According to one embodiment of the invention, there is provided an analog-to-digital converter. The analog-to-digital converter includes a fanned out module for receiving an input signal and producing a plurality of new signals. A plurality of analog to digital converter modules receive the new signals from the fanned module. Each of the new signals is assigned at least one of the analog to digital converters, such that the digital converter modules produce a plurality of digitized signals from each of their associated new signals. A combiner module receives the plurality of digitized signals. The plurality of digitized signals are combined to form a single digitized signal.
According to another embodiment of the invention, there is provided a method of converting an analog signal into a digital signal. The method includes receiving as input the analog signal, and producing a plurality of independent new signals from the analog signals. Each of the independent new signals is assigned to one of a plurality of analog to digital modules, and performing on each of the independent new signals analog to digital operations, such that a plurality of digitized signals are produced. Equalization operations are performed on each of the digitized signals, so that imperfections are removed from the digitized signals. The digitized signals are combined to form the digital signal.
According to another aspect of the invention, a method for analog-to-digital converting is provided. The method includes receiving an input signal and producing a plurality of new signals. Each of the new signals is assigned at least one of a plurality of analog to digital modules, such that the analog to digital modules produce a plurality of digitized signals from each of their associated new signals. The method further includes receiving the plurality of digitized signals. The plurality of digitized signals are combined to form a single digitized signal.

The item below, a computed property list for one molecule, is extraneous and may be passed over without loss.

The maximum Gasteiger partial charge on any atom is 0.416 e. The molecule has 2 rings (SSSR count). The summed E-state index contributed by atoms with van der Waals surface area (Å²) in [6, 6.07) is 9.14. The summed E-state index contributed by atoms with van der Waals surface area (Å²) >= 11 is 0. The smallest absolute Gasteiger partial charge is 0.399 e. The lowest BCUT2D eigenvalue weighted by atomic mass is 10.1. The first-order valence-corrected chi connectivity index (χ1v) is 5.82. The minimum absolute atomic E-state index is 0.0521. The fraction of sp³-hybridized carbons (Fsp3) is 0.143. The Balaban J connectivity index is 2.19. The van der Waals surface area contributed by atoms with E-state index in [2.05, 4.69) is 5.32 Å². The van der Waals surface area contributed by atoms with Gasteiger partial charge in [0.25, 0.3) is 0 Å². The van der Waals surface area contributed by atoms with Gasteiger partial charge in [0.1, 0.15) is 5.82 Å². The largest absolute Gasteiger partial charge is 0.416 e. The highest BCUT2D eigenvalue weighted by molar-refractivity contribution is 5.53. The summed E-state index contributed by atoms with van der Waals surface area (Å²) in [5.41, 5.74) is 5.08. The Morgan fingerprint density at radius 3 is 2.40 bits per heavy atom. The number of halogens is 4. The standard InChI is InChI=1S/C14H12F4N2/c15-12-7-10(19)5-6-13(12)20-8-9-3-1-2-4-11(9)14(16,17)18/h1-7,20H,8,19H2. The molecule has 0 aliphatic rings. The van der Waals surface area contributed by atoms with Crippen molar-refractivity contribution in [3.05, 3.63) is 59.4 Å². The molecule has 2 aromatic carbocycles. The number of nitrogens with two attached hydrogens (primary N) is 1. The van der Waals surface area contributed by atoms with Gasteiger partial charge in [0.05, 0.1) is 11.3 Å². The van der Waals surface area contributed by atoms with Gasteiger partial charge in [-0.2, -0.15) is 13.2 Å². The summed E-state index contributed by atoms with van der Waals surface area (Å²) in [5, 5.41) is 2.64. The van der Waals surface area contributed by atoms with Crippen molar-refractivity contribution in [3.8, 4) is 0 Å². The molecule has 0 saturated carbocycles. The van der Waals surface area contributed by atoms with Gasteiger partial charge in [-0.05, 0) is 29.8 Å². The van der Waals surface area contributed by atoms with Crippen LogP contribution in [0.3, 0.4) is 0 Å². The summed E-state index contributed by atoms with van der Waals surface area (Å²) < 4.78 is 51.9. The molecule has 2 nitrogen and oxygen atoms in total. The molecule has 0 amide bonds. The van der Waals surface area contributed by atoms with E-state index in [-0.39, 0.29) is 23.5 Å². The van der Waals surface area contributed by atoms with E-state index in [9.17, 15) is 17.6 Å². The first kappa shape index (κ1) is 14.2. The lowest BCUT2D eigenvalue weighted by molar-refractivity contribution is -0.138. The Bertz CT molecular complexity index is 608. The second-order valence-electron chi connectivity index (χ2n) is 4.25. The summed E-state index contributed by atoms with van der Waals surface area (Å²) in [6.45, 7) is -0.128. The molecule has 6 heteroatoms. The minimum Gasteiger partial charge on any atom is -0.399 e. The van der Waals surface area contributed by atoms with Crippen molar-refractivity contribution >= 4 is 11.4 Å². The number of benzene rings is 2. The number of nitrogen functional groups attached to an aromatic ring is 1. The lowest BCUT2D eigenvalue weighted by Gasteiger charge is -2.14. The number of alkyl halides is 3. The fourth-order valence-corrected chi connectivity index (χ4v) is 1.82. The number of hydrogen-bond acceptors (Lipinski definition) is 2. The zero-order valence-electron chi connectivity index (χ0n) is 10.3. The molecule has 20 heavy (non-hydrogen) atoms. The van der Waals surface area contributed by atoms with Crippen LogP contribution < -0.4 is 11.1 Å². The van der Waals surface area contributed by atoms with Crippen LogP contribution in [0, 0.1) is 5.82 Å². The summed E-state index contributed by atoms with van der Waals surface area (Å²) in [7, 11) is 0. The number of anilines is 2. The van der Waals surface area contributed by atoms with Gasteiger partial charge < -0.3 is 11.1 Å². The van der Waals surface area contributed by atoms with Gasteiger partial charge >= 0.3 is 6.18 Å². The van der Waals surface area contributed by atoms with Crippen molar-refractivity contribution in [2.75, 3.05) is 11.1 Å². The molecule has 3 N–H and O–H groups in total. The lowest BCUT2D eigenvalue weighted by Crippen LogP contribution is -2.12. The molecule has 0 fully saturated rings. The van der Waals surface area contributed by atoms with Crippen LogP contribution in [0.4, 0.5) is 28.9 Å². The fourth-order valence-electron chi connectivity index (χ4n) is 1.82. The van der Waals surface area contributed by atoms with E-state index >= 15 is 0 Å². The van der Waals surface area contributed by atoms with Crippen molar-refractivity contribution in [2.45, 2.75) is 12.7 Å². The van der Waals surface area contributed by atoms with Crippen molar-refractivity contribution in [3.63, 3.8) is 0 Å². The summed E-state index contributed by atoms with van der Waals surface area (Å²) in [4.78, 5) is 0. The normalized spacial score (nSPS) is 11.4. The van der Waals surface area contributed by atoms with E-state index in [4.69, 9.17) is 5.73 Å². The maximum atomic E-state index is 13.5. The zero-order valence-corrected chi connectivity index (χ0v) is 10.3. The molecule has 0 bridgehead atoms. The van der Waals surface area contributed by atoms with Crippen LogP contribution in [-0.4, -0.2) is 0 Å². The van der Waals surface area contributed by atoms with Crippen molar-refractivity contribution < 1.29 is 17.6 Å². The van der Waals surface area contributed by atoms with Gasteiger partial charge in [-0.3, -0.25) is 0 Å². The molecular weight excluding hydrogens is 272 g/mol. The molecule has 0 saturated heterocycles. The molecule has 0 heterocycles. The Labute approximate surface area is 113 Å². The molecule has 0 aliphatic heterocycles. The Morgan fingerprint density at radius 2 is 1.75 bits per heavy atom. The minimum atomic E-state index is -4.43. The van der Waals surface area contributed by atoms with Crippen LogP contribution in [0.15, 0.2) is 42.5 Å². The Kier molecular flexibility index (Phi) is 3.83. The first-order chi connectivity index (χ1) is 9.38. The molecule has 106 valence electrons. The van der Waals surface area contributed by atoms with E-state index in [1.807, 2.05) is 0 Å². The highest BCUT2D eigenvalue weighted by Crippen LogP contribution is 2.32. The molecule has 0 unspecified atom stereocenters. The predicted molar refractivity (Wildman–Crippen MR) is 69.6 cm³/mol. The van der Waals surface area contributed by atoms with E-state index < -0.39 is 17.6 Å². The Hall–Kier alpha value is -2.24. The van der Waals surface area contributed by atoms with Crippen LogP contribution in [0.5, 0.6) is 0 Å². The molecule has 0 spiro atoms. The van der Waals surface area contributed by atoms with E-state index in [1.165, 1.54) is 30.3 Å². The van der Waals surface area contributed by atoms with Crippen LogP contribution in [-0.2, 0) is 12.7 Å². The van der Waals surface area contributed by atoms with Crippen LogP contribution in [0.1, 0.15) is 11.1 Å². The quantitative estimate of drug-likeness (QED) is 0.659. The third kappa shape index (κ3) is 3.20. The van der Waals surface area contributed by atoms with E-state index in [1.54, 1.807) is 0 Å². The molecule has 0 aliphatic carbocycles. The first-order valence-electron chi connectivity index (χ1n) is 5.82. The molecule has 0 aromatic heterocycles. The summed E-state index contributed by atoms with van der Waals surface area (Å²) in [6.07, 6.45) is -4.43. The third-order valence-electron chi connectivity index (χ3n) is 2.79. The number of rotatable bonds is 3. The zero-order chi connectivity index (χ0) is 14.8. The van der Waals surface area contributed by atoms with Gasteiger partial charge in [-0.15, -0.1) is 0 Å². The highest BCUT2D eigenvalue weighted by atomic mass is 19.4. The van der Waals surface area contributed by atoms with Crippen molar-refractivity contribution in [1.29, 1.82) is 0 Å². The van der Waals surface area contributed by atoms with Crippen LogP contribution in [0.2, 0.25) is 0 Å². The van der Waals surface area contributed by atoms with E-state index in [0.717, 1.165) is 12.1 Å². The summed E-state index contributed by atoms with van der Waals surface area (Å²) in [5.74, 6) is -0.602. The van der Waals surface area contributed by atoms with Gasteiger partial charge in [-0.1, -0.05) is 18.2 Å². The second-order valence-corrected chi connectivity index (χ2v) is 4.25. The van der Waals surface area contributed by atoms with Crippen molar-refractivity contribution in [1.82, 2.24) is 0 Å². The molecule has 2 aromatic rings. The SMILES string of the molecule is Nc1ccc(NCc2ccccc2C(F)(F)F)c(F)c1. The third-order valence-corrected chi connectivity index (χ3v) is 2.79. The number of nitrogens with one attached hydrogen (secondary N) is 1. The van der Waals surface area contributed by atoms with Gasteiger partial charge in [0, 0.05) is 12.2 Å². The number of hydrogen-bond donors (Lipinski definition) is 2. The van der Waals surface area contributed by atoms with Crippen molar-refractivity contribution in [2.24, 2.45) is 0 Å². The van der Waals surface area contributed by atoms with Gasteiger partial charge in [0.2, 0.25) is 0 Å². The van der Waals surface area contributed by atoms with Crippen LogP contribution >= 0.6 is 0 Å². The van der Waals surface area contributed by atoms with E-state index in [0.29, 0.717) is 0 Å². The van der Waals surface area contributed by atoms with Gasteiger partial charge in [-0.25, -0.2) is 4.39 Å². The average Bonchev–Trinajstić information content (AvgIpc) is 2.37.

FIG. 1 is a schematic diagram of the dynamic range ADC system of the invention.
The invention provides a scheme that uses multiple ADCs to gain dynamic range is presented that does require high speed, high dynamic range S/H circuitry beyond what is normally required for a single ADC. The invention is more tolerant to variations in gain, offset, and sampling clock delays among multiple ADCs. This also allows more tolerance to variations in frequency dependent ADC characteristics.
FIG. 1 is a schematic of the dynamic range ADC system of the invention. A fan-out module 2 receives an analog input signal. The fan-out module 2 fans out the input signal to multiple ADCs 1−N. The signal gain, phase, and delay introduced by the fan-out module 2 can be identical or can contain variations. These variations and other imperfections may be removed later by digital equalization, which will discussed more below. These variations may also improve the performance in some cases by decorrelating unwanted signals across multiple ADCs. The fan-out module 2 can include a series of signal dividers, which divides the input signal into N separate signals. If N is large, additional signal amplification would be required. Such amplification can be arranged at the input, output, or any other points within the fan-out module 2.